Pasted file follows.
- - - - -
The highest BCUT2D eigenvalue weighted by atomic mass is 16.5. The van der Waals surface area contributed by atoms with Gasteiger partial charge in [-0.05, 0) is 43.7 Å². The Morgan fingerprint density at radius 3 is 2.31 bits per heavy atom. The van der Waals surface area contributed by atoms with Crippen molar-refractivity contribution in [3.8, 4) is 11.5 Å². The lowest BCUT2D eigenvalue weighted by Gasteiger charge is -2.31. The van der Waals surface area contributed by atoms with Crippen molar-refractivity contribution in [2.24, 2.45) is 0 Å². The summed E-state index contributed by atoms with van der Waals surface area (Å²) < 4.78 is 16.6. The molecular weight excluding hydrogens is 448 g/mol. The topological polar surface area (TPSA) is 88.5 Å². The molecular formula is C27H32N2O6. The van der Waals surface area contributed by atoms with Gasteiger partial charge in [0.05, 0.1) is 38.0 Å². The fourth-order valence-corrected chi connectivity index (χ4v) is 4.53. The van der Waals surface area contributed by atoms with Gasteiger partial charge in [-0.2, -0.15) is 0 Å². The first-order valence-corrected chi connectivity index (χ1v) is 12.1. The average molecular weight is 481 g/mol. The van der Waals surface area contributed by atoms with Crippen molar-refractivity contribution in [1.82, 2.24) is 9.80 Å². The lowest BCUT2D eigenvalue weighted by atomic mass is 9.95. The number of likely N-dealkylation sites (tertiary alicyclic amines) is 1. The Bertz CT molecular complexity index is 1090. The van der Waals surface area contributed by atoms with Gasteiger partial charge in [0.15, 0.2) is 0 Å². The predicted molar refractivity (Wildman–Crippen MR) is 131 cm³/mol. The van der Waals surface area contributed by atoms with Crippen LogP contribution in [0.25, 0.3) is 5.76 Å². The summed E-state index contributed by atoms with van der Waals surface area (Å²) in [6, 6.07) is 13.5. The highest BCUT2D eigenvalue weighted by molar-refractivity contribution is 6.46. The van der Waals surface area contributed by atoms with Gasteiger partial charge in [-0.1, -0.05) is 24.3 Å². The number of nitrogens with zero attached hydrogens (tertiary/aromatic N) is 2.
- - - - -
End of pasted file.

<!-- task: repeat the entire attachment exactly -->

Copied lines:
The highest BCUT2D eigenvalue weighted by atomic mass is 16.5. The van der Waals surface area contributed by atoms with Gasteiger partial charge in [-0.05, 0) is 43.7 Å². The Morgan fingerprint density at radius 3 is 2.31 bits per heavy atom. The van der Waals surface area contributed by atoms with Crippen molar-refractivity contribution in [3.8, 4) is 11.5 Å². The lowest BCUT2D eigenvalue weighted by Gasteiger charge is -2.31. The van der Waals surface area contributed by atoms with Crippen molar-refractivity contribution in [2.24, 2.45) is 0 Å². The summed E-state index contributed by atoms with van der Waals surface area (Å²) < 4.78 is 16.6. The molecular weight excluding hydrogens is 448 g/mol. The topological polar surface area (TPSA) is 88.5 Å². The molecular formula is C27H32N2O6. The van der Waals surface area contributed by atoms with Gasteiger partial charge in [0.05, 0.1) is 38.0 Å². The fourth-order valence-corrected chi connectivity index (χ4v) is 4.53. The van der Waals surface area contributed by atoms with Gasteiger partial charge in [-0.2, -0.15) is 0 Å². The first-order valence-corrected chi connectivity index (χ1v) is 12.1. The average molecular weight is 481 g/mol. The van der Waals surface area contributed by atoms with Crippen molar-refractivity contribution in [1.82, 2.24) is 9.80 Å². The lowest BCUT2D eigenvalue weighted by atomic mass is 9.95. The number of likely N-dealkylation sites (tertiary alicyclic amines) is 1. The Bertz CT molecular complexity index is 1090. The van der Waals surface area contributed by atoms with Gasteiger partial charge in [0.15, 0.2) is 0 Å². The predicted molar refractivity (Wildman–Crippen MR) is 131 cm³/mol. The van der Waals surface area contributed by atoms with Crippen LogP contribution in [0.25, 0.3) is 5.76 Å². The summed E-state index contributed by atoms with van der Waals surface area (Å²) in [6, 6.07) is 13.5. The highest BCUT2D eigenvalue weighted by molar-refractivity contribution is 6.46. The van der Waals surface area contributed by atoms with Gasteiger partial charge in [-0.1, -0.05) is 24.3 Å². The number of nitrogens with zero attached hydrogens (tertiary/aromatic N) is 2.